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Business Continuity and Disaster Recovery Plan

Business Continuity and Disaster Recovery Plan

Business Impact Analysis (BIA)

A business impact analysis is a process of analyzing the importance of a particular business operation or resource, and its impact in case of disruption. The process also entails conducting a recovery measure in the event of losing a resource or enterprise operation. One of the main purposes of creating a business impact analysis is to ensure business continuity. Business impact analysis documents are usually private and confidential since a malicious individual can use these documents to cause maximum damage to an organization by disrupting business processes as well as the contingency measures which can cripple or completely close down an enterprise (Bahşi, et al. 2018).

A business impact analysis assists in the evaluation of data by analyzing the impact and importance of particular systems. Data must first be gathered concerning the assets, processes, and revenue they generate for the company. This data then has to be processed through data analysis software in order to better understand the whole picture. Once data analysis has been conducted, the organization can easily rank the impact of risks depending on the importance of particular assets and operations to the organization’s continuity. When conducting a business impact analysis, different case scenarios such as natural disasters, power surges, fires, and other catastrophic events are considered, and their probability of occurring is calculated in this manner; risks can be categorized by the probability of occurrence. The cost of setting up contingency measures and the cost of risks are also calculated while conducting a business impact analysis which can assist in categorizing risks by cost. All the factors considered during a business impact analysis can be used to rank risks by the most important using cost, impact, and probability (Bahşi, et al. 2018).

Business Continuity Plan (BCP)

A business continuity plan is a report that assists a company in the evasion of threats to the company and recovery in the event a threat infiltrates the company. One of the reasons companies engage in creating a business continuity plan is in order to ensure both the staff and operations are able to continue regular operations after a threat to the company has occurred (Aleksandrova, Aleksandrov & Vasiliev, 2018). Risk management and mitigation is an important part of any business continuity plan. Risk mitigation plans such as creating backups in the event a data center is completely destroyed can greatly assist the company resume functioning with a minimized risk to the company. A company such as KION Group can backup all its data to the cloud and ensure full-time internet connectivity so that in the event its data center, which hosts its vital data is destroyed, the company can set up a new data center to download the data from the cloud and continue operations. Risk mitigation plans such as setting up sprinklers in case of a fire and alarm systems can assist in the reduction of damage in the event such a catastrophe occurs.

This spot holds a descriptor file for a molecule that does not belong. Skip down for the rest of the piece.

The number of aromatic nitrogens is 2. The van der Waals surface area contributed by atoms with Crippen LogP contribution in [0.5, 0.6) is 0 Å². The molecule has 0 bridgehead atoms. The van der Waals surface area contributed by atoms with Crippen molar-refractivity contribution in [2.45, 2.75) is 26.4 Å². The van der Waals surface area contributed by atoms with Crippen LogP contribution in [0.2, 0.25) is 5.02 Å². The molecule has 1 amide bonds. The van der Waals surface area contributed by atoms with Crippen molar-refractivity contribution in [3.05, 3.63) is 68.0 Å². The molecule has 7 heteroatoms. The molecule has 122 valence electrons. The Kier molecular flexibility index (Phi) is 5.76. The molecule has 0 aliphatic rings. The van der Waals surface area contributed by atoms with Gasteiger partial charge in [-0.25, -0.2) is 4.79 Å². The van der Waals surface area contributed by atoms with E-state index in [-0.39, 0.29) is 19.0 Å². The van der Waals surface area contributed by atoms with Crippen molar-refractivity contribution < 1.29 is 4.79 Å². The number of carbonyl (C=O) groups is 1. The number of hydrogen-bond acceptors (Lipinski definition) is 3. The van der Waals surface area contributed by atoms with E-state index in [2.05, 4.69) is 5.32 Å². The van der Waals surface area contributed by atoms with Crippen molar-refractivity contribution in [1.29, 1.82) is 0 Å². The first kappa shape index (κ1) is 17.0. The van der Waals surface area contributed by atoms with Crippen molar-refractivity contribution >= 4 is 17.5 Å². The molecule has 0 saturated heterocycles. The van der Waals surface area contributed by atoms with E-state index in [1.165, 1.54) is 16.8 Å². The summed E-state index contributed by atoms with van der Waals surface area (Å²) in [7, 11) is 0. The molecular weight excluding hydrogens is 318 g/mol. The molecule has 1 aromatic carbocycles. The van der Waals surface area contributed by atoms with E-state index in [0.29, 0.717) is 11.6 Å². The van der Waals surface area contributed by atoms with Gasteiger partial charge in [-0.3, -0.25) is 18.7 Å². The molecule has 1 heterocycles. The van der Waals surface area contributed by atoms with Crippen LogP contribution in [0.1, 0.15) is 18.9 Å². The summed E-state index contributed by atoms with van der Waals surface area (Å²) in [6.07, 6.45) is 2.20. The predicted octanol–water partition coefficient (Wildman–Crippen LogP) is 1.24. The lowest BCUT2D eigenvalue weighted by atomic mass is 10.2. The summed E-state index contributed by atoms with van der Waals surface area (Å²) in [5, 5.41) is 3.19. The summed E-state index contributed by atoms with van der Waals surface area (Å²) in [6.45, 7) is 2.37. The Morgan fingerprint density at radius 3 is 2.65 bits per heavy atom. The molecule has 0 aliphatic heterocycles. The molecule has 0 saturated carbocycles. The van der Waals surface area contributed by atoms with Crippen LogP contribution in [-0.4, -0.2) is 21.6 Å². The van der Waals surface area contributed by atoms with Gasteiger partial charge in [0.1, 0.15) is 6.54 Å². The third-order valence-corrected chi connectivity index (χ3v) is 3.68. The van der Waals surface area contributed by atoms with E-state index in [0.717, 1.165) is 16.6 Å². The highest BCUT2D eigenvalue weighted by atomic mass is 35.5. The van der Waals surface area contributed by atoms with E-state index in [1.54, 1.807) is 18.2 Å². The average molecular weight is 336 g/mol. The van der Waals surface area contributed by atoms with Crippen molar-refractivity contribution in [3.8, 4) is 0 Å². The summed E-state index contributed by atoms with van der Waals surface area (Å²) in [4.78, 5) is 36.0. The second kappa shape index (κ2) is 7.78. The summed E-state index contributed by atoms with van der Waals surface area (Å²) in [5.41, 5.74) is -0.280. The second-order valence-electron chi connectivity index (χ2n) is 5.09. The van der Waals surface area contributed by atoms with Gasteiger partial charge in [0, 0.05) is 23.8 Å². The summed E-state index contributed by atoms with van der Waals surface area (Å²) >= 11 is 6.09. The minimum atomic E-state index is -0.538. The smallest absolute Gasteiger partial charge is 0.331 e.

One of the best practices to consider when creating a business continuity plan is to take time to critically analyze the company’s processes. Another practice is to consider emerging technology trends that might boost the company and assist in risk mitigation. It is also advisable to continually and often test the business continuity plan in order to improve it and remove any weaknesses that exist in the system. It is also recommended that the organization understands the difference between a business continuity plan and a disaster recovery plan.

Disaster Recovery Plan

A disaster recovery plan is a combination of plans and business structures that assist a company’s recovery in the event of a natural calamity or a disaster prompted by human action. Disaster recovery plans are more focused on preserving computer systems and information systems rather than other structures. The advent of disaster recovery occurred in the late 1970s when organizations started becoming dependent on computer systems for their regular operations (Alshammari, Alwan, Nordin & Abualkishik, 2018). Disaster recovery plans assist in the mitigation of risks by analyzing risks that can affect the company’s information systems. Measures such as the installation of automatic backup systems assist the company in recovery from disasters as well as reduce the risk of company closure. Disaster recovery policies such as ensuring usernames and passwords are kept private and updated regularly ensure that sensitive information is secure from malicious users who can cause damage to the company. Research has shown that for every dollar spent on disaster recovery, 4 dollars are saved in the long run.